JUPITER, FL - MARCH 14: Jed Lowrie #4 of the Houston Astros dives for a ball during a game against the St. Louis Cardinals at Roger Dean Stadium on March 14, 2012 in Jupiter, Florida. (Photo by Sarah Glenn/Getty Images)
Another starting pitcher named Clemens may be on the horizon for the Astros. It's young, rail-thin Paul Clemens, and not Roger, that I'm referencing. J.A. Happ was the starter against the Cardinals, and although his pitching performance was encouraging, young Mr. Clemens upstaged him. The Astros won 4-3 over the Cardinals. It's too easy to get overly excited about spring training performances, so I'm not trying to go over the top about Clemens. But we may have to accelerate our mental schedule for seeing Paul Clemens in the majors.
This wasn't a huge breakout on offense at the team level. The Astros scored 4 runs on 7 hits. The Astros racked up 4 walks, which isn't bad, and 8 strike outs, which isn't good. However, at the individual level, a couple of struggling Astros' players had a much needed breakout. Brian Bogusevic and Brett Wallace, both sitting far below the Mendoza line coming into this game, had big offensive performances. Wallace had two ground rule doubles and a RBI in 3 at bats, raising his batting average to a more respectable .278. Bogusevic went 2 for 4, with a double and single and scoring a run. However, even with the good offensive showing, Bogusevic's batting average didn't go over the Mendoza line. That gives you an idea how much he had been struggling at the plate. A hitter who has been a stand out so far this spring, Jed Lowrie, continued to hit, going 2 for 3 and raising his batting average to .333.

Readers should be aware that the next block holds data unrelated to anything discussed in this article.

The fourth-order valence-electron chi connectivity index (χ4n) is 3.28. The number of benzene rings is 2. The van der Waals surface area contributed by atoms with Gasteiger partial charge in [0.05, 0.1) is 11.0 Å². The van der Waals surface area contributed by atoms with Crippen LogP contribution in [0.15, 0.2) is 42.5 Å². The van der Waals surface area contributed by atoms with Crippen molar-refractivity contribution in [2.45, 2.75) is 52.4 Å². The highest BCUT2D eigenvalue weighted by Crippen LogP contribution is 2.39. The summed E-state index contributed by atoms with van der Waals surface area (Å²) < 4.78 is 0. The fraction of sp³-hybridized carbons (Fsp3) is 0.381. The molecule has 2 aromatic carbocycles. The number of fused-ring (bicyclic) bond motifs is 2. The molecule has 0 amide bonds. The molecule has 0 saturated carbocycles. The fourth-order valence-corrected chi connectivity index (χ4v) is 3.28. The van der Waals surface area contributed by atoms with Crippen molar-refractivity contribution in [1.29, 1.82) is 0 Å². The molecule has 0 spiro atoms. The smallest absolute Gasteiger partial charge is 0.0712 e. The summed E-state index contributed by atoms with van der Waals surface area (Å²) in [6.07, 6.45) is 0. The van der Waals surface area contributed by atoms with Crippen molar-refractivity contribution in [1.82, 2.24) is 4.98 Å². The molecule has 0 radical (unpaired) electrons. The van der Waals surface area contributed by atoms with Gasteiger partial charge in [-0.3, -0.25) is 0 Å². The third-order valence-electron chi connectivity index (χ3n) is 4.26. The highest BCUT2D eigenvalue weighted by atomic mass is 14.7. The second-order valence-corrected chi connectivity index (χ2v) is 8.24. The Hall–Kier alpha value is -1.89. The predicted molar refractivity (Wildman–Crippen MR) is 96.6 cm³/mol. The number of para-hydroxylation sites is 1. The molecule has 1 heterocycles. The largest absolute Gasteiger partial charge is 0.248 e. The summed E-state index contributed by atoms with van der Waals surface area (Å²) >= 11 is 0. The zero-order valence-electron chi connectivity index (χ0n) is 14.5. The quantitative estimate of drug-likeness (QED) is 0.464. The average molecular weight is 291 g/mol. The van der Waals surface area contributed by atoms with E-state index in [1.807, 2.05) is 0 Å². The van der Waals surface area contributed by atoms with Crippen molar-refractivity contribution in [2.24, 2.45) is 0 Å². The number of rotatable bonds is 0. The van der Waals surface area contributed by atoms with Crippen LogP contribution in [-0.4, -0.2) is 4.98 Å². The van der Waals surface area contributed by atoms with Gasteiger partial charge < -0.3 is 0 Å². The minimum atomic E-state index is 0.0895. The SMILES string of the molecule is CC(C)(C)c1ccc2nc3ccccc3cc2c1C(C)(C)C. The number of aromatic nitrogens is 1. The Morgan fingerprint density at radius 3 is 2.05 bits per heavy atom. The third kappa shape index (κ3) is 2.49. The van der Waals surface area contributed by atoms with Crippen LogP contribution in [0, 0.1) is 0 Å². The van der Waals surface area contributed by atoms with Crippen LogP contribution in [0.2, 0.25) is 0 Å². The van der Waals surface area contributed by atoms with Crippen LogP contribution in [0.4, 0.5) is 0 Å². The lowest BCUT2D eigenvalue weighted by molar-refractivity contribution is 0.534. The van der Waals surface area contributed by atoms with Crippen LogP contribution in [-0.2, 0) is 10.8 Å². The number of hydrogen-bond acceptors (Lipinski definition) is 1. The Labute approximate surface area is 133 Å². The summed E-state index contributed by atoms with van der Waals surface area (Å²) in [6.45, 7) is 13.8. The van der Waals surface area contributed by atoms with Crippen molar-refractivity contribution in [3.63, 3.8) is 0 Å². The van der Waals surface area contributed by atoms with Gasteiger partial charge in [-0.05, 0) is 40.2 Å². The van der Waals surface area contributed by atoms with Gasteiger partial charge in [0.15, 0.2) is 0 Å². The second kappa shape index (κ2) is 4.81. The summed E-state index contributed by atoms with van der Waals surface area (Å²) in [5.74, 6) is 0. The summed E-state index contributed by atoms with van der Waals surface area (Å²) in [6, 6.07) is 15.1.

J.A. Happ pitched better than his line might indicate, 3 ER in 4IP. The encouraging aspect of Happ's performance: he had no walks, he threw strikes, kept the ball down, and he allowed no extra base hits. However, the Cards bunched 6 singles in the 3d inning, with most of the damage occurring with 2 outs. None of the hits in that inning were hard hit, with Happ experiencing the effect of well placed groundball hits and soft shallow flies that fell for hits. Given Happ's normal weaknesses, the performance is a good sign.
Clemens, the young RHP who came to the Astros in the Bourn trade, pitched 4 innings and gave up only 2 hits, with no walks and 6 strike outs. He closed out the game and got the old fashioned 4 inning save. Clemens used an electric fastball, in the 96 - 97 mph range, and a knee buckling curve ball which sometimes crossed the plate in the low 70's. Larry Dierker, who knows something about pitching, visited the radio booth, and had positive comments about Clemens. Dierker normally is unexcitable on the air, but he seemed to get charged up with Clemens' performance; after Clemens got out of a jam in the 8th with two strike outs, Dierker let out an excited, "That was fun!" Could we see Clemens in the majors this season? If he continues to pitch like this, I think so. Clemens has pitched in three spring games, and has yet to give up a run.
The Astros' defensive highlight was a throw by Bogusevic cutting down (Justice) John Jay, who was trying to stretch a single into a double. This saved Juan Abreu from giving up any runs in his inning on the mound. There is reason to believe that the defense was perhaps ragged at times, but the Astros committed no errors. Happ in the 3d, and Clemens in the 8th, may have had to deal with less than stellar defense.
The Astros' spring record stands at 7-4. It's nice to get a win over the World Series champion Cardinals, but keep in mind that their sluggers, Berkman and Beltran, didn't play in this game.